"You are only as strong as your weakest link" is one of those adages that we say – but how often do those weak links get our full attention?
Too often, our weak spots are ignored or babied. At worst, they are taxed. We might complain that our shoulders are weak, for example, then proceed to golf 18 holes or shovel the sidewalk.
Most weaknesses feel inconsequential. There is minimal pain – and thus minimal incentive to address the problem – when an injury is in remission or a weakness has not progressed into a full-fledged injury.
The key problem is that every injury – if the offending link or improper loading pattern is not addressed – potentially lowers the threshold at which injury can occur.
Typical injury cycle
You strain something. You rest the area. Ideally, you find alternative ways to be active that do not stress the damaged area, but typically you decrease overall activity, thus lowering overall fitness "capacity." Simultaneously, pain turns off the neurological connection to the muscles of the affected area. The area is now weaker and not as neurologically connected. Maybe you do physio, but you stop after the pain decreases. You return to regular activity. You probably unconsciously favour other muscles to protect the weak link, which decreases the link's strength further. You reinjure the affected area. The injury occurs with decreased provocation; a lighter weight or easier gym class is now enough to strain the – now weaker – weak link.
The main takeaway is to strengthen – don't ignore – weak links. Here are a few ways to address this in common weak spots.
To improve lower-back strength
Try core stabilization exercises such as the bird dog.
Start on your hands and knees, lower back neutral. For feedback, considered balancing a water bottle on your lower back. Straighten your right arm and left leg. As you move, imagine gently picking up blueberries with your pelvic floor or imagine you are pulling your lower abs away from a tight pair of jeans. Move slowly – as through taffy. Keep your pelvis and water bottle still. Return to the start position and switch sides.
To increase shoulder stability
Strengthen the muscles of the rotator cuff, upper back and serratus anterior.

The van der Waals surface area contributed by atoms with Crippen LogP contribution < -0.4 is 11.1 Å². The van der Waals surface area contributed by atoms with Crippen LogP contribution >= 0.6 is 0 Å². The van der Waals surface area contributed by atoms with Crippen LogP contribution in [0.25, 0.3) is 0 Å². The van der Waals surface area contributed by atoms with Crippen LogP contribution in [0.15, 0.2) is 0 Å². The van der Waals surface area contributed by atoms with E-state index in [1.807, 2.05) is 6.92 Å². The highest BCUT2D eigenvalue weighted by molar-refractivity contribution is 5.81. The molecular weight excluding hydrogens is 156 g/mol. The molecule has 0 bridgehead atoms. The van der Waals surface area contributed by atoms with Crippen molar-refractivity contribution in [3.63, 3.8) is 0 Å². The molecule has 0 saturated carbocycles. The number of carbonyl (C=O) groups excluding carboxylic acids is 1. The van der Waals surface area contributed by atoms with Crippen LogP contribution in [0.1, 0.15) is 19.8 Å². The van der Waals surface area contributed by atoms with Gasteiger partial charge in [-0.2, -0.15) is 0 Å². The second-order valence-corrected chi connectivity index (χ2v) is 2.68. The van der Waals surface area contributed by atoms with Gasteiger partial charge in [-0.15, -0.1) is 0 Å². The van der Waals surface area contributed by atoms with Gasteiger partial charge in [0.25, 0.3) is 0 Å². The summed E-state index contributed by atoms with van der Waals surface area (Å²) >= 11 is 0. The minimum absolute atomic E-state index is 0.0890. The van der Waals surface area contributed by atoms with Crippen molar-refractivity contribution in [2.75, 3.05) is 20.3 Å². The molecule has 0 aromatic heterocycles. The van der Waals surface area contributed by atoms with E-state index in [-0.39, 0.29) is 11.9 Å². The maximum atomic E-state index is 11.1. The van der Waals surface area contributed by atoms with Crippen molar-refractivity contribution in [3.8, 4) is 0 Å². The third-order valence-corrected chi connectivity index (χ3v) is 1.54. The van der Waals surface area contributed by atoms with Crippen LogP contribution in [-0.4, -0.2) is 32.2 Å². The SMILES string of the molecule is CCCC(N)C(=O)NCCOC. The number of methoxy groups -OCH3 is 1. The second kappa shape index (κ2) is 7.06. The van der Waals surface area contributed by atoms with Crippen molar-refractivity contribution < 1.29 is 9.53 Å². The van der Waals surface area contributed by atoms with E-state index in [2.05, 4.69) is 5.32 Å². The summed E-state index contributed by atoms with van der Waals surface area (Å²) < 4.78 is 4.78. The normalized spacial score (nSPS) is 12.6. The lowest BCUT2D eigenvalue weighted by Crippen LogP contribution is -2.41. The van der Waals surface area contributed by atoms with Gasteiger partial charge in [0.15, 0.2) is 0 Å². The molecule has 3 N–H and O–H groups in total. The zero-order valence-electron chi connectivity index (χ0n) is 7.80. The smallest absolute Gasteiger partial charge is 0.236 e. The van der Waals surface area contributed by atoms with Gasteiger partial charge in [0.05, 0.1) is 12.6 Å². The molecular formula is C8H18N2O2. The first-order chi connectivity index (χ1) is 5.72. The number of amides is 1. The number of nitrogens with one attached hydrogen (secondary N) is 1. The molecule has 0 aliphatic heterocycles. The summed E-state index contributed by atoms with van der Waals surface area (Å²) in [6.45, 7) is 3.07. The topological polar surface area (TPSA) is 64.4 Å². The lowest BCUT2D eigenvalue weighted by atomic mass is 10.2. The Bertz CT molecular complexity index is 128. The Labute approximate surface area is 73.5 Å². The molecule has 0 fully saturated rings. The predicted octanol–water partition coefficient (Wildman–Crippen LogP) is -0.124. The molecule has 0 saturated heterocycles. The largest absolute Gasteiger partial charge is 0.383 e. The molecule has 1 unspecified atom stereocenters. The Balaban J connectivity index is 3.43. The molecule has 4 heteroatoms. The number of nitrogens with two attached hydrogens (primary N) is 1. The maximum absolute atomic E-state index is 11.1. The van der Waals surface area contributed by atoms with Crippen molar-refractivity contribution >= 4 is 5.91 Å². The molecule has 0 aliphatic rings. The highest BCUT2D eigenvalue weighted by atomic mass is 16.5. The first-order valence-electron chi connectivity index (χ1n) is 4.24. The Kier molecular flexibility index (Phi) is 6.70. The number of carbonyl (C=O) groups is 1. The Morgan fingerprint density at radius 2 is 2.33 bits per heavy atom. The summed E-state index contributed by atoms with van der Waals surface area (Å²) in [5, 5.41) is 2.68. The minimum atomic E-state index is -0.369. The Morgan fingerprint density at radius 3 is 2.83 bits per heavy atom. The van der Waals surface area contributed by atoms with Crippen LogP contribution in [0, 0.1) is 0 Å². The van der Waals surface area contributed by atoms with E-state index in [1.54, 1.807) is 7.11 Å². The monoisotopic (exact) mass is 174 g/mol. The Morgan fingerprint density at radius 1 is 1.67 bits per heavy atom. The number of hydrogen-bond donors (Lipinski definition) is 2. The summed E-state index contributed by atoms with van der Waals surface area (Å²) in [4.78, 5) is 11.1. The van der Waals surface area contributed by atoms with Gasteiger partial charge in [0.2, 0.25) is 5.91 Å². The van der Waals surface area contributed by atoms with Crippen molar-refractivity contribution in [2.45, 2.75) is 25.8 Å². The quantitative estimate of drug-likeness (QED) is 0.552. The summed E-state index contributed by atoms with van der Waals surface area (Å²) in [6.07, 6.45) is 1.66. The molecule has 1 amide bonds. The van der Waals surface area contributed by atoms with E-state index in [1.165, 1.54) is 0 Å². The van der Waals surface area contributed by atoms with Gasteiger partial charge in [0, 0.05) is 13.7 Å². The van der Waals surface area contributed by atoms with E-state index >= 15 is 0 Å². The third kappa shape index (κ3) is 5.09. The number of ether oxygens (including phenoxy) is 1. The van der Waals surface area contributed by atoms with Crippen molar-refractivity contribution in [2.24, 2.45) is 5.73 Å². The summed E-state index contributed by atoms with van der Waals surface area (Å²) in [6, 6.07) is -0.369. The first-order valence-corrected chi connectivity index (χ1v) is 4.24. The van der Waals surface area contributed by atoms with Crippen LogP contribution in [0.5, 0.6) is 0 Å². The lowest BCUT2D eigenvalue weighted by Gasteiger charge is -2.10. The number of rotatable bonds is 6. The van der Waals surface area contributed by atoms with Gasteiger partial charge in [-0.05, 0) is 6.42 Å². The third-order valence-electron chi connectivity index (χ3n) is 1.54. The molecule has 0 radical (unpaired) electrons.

Try band isometric press and rows. Loop a resistance band around the outside of your wrists. Straighten your arms at chest height. Use the muscles around your upper back and armpits to press your wrists outward into the band so that your hands move horizontally – slightly wider than shoulder width. Your arms are still straight. Maintain the tension outward on the band as you bend your elbows and "row" your elbows backwards. Straighten your arms. Repeat 15 times.
To amp up ankle instability
Improve your balance and proprioception (the neurological ability to know where you are in space). Try standing barefoot on one foot for 30 seconds. Next level: Close your eyes or stand on a Sitfit or Bosu.
To decrease hamstring strains
Strengthen hamstrings with bridge hamstring walks.
Start on your back. Engage your bum and core to lift your hips. Lift the front of your foot. Keep your hips level side to side as you "walk" your heels forward. Once you can no longer maintain proper form, "walk" back to your starting position. Lower and repeat 10 times.
Think globally, not just locally
When analyzing your weak links, take into consideration the joints and muscles above and below the segment in question; think globally, not just locally. The weak link can be a symptom of faulty loading patterns throughout the body rather than the cause of the injury.
For example, if you are concerned about lower back or shoulder weakness, strengthen those tissues, but also mobilize your thoracic spine (upper back). If your upper back is hypomobile (inflexible) – and thus can't adequately rotate – the body will often compensate by overrotating through the lower spine or overusing the shoulder socket. Mobilizing the upper spine will help save the shoulders and lower back from overuse.
Try side-lying rotations. Start on your right side, with your head resting on your right arm, knees bent, hips stacked and left hand at your head. Keep your pelvis and knees stable and rotate your chest backward. The motion is small. Initiate from your upper spine, not your elbow. Repeat 10 times. Switch sides.
If concerned about ankle strength, think globally by strengthening your hips with squats, lunges, deadlifts and bridges.
If you consistently strain your hamstrings, strengthen your deep core; hamstrings often grip to support an unstable pelvis. Try bird dogs, planks, side planks or any exercise involving lying face up on a foam roller and using your core to stay stable as you lift your arms or legs.
Three final thoughts
The more physical stress placed on your body, the more potentially significant your weak links will become. If you are considering increasing your training, "get in front of the injury." Don't wait to become injured to go to physio – strengthen your weak links in anticipation of any increased volume or intensity.
If you are not familiar with these exercises, consider seeking technique guidance – the subtleties are easily lost.
Injuries are, at best, disheartening and mentally and physically exhausting. At worst, they are debilitating. It is unrealistic to think that you will reverse a "weak link" or faulty loading pattern by doing appropriate exercises irregularly or only when you have an "incident." Consistency in training is key. Take control of the "link" so it can't control you.
Kathleen Trotter is a personal trainer, Pilates equipment specialist and author of Finding Your Fit. Follow her on Facebook or Twitter @KTrotterFitness